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Forgive me, father, for I have read none of your poems since your last New Yorker publication….
I’m still in the process of killing Wilbur off as an influence but I suspect it will be a mess and like all good fathers he’ll linger in perpetuity like pipe smoke on the recamier, yellowing my pages and what not.
So I really like both of these poems: “Anterooms” gives me the willies–it’s like an icy white version of David Lynch’s red room in Fire Walk with Me where the dwarf speaks in reverse and the Kyle McLaughlin character (why can I not remember his name? Agent ???) visits with the living and the dead. Time is all messed up in this ornate waiting room.
I don’t like the line “Dark they are, yet plain” particularly the ‘dark they are’ Yoda-speak bit; it’s syntactically awkward–especially coming from Wilbur’s usual silky hands–in order to make the meter. The meter is a bit mushy too, which is something you don’t see too often (ever?) in a Wilbur poem. The first and third lines of each stanza is written in an acephalous trimeter (i.e. iambic trimeter where thelead unstressed syllable in each line is lopped off). Those are fine, but I’m having problems scanning the middle lines of each stanza. I suppose they’re supposed to be trimeter as well but the line “Time so often hastens by” scans as tetrameter to me (again, acephalous) but I think Wilbur intends it to be trimeter (maybe anapest, iamb, iamb?). Actually every middle line follwing that one could be read as acephalous tetrameter. Maybe it’s the middle lines of the first two stanzas that are metrically squishy?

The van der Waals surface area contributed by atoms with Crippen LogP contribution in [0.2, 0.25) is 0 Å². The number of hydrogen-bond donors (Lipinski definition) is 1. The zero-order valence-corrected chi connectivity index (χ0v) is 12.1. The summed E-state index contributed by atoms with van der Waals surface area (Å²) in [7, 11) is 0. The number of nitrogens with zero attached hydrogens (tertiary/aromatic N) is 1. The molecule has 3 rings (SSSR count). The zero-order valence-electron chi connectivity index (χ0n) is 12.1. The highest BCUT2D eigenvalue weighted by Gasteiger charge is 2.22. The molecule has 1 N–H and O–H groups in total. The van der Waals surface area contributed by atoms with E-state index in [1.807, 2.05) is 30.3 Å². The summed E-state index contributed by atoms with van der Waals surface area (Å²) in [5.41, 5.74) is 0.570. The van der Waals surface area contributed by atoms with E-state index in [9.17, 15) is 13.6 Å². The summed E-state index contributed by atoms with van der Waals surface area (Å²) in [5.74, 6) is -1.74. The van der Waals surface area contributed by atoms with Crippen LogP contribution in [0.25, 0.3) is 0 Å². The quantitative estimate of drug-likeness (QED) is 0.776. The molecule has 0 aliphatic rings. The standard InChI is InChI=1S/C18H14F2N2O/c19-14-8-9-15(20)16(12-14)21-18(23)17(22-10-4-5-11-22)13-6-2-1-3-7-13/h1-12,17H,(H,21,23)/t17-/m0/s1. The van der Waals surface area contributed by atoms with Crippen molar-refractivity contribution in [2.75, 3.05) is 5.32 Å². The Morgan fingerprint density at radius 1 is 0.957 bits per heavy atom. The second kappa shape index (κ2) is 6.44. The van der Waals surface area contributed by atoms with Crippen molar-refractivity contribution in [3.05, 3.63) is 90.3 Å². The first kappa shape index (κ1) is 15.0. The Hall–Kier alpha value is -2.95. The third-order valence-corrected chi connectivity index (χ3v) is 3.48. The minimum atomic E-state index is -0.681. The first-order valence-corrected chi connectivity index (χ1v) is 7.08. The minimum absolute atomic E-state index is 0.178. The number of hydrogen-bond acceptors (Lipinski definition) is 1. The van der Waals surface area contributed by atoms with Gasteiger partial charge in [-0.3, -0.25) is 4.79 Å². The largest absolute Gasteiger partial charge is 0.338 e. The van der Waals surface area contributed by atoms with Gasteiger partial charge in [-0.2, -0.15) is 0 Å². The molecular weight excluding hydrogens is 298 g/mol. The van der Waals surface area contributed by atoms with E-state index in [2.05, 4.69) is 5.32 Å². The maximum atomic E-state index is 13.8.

Moving on to “Trismegistus.”
Hermes Trismegistus was the syncretization of the Greek god Hermes and the Egyptian god Thoth whose attributed mystical and esoteric (isn’t that tautological?) epigramattic writings are called the Corpus Hermetica. This includes platitudes such as:
“Everything that is, is double” and
“Malice is the nourishment of the World” and
“For the like always takes to itself that which is like, but the unlike never agrees with the unlike: such Discourses as these have very few Auditors, and peradventure very few will have, but they have something peculiar unto themselves.”
Perhaps more fascinating than the writings of Hermes Trismegistus is Richard Wilbur writing about Trismegistus. I don’t know why; it’s perfectly within his realm.
Wilbur isn’t so much concerned with his writings as he is his existence, his legacy. The first stanza sets up the second where Trismegistus’s existence is questioned. Scribes used to insert all kinds of junk into the texts they were transcribing and scholars used an obelus (the dagger symbol) to mark suspected forged statements. (I have a poem about this that closes my as-of-yet-unpublished collection.) Wilbur is suggesting that his whole set of writings could be a sham but whose legacy endures.
I’m not sure what the reference to Milton is all about or why his tower is pensive. (The tower has long been a metaphor for poetic imagination.)
And I like the ending where the dewdrop reflects the all, which, I suppose could either mean the heavens and the earth or you, the person viewing it.